On July 2nd, 2009, the Delhi High Court ruled that the law outlawing homosexual acts was discriminatory and a “violation of fundamental rights.” The ruling overturns a 148-year-old colonial law, which describes a same-sex relationship as an “unnatural offence.” The recent ruling decriminalising homosexuality in India, being touted as India’s Stonewall, is generating debate and controversy. This ruling comes at a time when there is much unrest and agitation around the notorious Proposition 81 and other lesser-known rulings around hate crimes and non-discrimination acts and marriage rights.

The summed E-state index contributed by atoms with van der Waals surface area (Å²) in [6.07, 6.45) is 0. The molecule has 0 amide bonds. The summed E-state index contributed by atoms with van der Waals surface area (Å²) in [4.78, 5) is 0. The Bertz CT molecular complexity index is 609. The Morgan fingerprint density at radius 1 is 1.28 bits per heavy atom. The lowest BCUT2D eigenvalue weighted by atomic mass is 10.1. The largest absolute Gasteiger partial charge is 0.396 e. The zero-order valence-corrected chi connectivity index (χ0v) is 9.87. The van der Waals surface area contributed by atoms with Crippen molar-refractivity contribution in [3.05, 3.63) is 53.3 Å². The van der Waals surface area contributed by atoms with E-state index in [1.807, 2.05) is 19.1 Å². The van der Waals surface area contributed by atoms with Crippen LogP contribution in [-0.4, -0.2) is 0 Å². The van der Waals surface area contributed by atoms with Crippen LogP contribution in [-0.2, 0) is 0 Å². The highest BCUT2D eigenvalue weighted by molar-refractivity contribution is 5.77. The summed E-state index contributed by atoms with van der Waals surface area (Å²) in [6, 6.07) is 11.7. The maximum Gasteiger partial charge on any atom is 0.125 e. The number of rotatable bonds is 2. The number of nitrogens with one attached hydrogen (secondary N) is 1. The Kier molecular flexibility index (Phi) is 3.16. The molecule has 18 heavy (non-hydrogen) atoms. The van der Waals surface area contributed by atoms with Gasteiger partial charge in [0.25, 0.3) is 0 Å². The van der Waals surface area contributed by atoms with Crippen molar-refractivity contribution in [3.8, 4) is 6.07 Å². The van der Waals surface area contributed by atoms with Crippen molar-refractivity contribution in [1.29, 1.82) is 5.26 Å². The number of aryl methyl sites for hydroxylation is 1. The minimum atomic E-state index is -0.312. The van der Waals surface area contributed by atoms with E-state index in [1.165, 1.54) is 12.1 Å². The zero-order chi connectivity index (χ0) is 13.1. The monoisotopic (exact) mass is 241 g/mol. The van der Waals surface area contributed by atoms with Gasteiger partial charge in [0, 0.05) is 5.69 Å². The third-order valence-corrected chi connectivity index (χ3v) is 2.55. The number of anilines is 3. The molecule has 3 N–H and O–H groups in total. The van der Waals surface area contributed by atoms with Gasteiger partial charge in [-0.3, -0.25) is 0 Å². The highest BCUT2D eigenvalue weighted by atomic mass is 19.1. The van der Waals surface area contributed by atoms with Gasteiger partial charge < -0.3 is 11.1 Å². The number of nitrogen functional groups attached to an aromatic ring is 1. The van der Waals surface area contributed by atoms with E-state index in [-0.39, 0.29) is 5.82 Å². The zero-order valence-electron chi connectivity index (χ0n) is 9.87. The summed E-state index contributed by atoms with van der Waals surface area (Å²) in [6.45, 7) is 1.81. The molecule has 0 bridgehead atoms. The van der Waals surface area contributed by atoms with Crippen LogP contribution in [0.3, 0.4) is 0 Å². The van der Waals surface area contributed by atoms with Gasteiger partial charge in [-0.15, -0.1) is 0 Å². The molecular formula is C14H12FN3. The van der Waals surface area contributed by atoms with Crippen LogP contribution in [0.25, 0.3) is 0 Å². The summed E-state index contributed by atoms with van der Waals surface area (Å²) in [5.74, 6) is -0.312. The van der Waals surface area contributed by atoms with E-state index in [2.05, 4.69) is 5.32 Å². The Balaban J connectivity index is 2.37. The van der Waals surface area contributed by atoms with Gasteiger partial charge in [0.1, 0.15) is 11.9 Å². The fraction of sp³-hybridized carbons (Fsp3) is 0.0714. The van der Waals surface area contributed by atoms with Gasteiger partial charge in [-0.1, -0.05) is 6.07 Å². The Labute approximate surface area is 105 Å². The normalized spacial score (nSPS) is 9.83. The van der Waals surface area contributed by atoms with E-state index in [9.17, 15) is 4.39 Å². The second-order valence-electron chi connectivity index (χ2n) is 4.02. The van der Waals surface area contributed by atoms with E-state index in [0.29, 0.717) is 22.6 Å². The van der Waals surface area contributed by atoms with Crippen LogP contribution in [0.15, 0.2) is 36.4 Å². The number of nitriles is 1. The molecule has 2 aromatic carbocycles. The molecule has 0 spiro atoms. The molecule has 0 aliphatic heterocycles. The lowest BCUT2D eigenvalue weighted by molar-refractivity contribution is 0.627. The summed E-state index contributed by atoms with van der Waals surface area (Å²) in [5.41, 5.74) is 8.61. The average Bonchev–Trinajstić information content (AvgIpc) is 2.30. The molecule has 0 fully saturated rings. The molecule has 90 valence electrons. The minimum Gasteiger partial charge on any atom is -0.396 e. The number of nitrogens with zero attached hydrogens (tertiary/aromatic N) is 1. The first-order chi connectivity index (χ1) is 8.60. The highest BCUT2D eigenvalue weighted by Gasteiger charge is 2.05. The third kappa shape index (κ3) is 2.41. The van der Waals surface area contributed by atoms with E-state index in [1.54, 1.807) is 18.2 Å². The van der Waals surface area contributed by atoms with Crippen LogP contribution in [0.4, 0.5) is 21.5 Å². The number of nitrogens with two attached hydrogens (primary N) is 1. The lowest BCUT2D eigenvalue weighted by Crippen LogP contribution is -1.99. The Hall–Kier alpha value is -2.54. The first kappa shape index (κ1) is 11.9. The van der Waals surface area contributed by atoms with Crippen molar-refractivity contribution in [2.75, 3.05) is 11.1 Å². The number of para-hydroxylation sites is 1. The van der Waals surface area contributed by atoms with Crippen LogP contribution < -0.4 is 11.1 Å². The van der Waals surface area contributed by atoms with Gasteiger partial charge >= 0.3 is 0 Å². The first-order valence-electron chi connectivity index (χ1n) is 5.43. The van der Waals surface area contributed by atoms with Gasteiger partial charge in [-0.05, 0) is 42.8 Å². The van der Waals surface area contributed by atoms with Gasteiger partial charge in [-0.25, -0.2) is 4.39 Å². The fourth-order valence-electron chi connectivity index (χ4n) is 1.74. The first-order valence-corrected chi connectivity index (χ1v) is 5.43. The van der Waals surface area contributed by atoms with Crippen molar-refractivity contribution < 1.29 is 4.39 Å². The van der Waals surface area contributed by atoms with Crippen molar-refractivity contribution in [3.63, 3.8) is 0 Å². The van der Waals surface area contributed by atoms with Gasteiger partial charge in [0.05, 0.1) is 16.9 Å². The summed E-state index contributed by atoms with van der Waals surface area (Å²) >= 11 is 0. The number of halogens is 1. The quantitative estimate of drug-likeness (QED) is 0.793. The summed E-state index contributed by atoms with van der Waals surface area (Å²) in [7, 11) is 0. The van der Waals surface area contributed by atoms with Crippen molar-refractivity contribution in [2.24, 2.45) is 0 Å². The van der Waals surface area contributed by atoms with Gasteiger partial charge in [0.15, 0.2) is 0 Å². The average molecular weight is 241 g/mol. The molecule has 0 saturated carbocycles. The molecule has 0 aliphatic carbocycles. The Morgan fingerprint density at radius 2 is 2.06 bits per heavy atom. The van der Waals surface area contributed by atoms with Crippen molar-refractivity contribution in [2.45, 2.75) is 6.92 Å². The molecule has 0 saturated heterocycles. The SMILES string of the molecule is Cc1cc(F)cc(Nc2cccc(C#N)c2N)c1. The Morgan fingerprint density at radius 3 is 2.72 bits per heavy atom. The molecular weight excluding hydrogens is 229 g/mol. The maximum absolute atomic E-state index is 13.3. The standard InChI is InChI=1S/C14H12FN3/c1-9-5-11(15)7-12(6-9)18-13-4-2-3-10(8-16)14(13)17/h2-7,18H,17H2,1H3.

A piece of legislation insofar as it remains encoded in legality is not of much use. Granted, it provides recourse to law and aims to safeguard rights and protect from vulnerability those whose rights have been dispossessed. In this case, homosexuals and transgendered peoples, who have been Other-ed by the draconian laws written into existence by bigotry and privileged intolerance. Securing human rights, however, remains a process. New rulings and laws must be accompanied by social campaigns that must explain and create acceptance and understanding around new unprecedented pieces of legislation. The judicial framework even remains inaccessible to many. How can this ruling be extended beyond red tape bureaucracy and provide a real solution to the queers and non-straight-identifying people of India? Continue reading “Transformation, Emancipation”